The Horse-Shoe Trail

Meandering some 19 miles through Lebanon County is a premier long-distance trail called the Horse-Shoe Trail (marked with yellow blazes). 140 miles of path that wind through five counties and 27 townships and boroughs. Aptly named the Horse-Shoe Trail, it welcomes both equestrians and hikers. In fact, it’s the longest single equestrian trail in Pennsylvania. The Horse-Shoe Trail crosses paths with the Lebanon Valley Rail Trail at the memorial bench of Eugene D. Heisey (equestrian and long-time Horse-Shoe Trail member) before crossing the Conewago creek in State Game Land 145. The Horse-Shoe Trail exists largely through the generosity of landowners who have allowed the trail route to cross their property.


The trail guidebook provides information on accommodations, campgrounds, stores, parks, and intermediate road access points (

History of the Horse-Shoe Trail

The Horse-Shoe Trail is a 140 mile multi-use trail that originates at Valley Forge National Park, outside of Philadelphia, and runs westward to the Appalachian Trail on top of Stony Mountain, about 12 miles north of Hershey. The western end of the trail is accessible from PA 325 via 3.3 miles of the Appalachian Trail. The Horse-Shoe trail through the Piedmont and Great Valley Region of southeastern Pennsylvania was constructed for hikers and horseback riders.

The Horse-Shoe Trail connects French Creek State Park, Warwick Park, Middle Creek Wildlife Propagation Area, Cornwall Iron Furnace, Camp Rocky Creek, Governor Dick Park, Penn Laurel Girl Scout Camp, Camp Mack Boy Scout area, and Milton Hershey School.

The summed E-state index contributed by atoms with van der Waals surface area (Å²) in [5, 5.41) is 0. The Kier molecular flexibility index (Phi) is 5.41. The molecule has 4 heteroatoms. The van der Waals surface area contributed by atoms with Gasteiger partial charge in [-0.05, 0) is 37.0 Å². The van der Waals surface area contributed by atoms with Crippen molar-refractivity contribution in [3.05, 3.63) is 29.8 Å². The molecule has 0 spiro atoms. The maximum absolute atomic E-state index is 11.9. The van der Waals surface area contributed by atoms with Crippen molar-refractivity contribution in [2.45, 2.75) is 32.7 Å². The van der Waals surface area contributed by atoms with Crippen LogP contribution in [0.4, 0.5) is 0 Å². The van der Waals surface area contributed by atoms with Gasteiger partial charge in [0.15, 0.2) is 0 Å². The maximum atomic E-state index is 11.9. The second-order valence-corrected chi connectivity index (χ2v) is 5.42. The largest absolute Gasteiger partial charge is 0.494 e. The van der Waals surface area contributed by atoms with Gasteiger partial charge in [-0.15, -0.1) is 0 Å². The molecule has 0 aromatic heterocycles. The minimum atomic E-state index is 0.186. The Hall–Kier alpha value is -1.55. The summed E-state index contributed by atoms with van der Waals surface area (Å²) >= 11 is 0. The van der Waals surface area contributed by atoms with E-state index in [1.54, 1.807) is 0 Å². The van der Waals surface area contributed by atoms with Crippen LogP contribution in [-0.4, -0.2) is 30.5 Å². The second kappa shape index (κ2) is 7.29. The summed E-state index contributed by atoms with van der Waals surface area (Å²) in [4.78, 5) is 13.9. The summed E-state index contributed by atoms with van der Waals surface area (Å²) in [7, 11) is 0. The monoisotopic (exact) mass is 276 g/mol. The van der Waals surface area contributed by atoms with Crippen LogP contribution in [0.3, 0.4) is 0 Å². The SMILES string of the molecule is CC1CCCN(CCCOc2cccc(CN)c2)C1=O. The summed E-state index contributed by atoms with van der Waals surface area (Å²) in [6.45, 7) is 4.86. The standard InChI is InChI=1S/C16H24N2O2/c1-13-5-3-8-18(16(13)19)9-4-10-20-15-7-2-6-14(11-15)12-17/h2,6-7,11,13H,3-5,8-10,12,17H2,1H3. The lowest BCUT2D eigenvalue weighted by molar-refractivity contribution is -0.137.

Henry Woolman was the founder of the Horse-Shoe Trail Club (now Conservancy) and its president from its founding in 1935 until his death in 1951.  Woolman, an enthusiastic horseman, had ridden the Smokey Mountain section of the Appalachian Trail and concluded that the mountainous section of southeastern Pennsylvania was equally scenic, and should have its own trail. His proposal was to establish a trail connecting Philadelphia with the Appalachian Trail at Manada Gap. The incorporating group was made up of citizens of the five counties through which the Trail now runs. Notable among them was Charles Hazlehurst, who was the seventh man to walk the entire Appalachian Trail. He and Henry Woolman, representing hikers and horsemen respectively, devised the hyphenated name of the organization, “Horse-Shoe,” to express both interests, and the logo, a horseshoe with a moccasin across. To accommodate travelers, Henry Woolman was also instrumental in establishing youth hostels along the Trail (an early adopter of trail hostels to rest during their travels on-trail).

The history of the Trail is closely related to the development of the iron industry in this part of Pennsylvania during the eighteenth and nineteenth centuries. The many furnaces and forges were connected by trails leading through the charcoal forests between them. Portions of these trails have survived to become today’s Horse-Shoe Trail.

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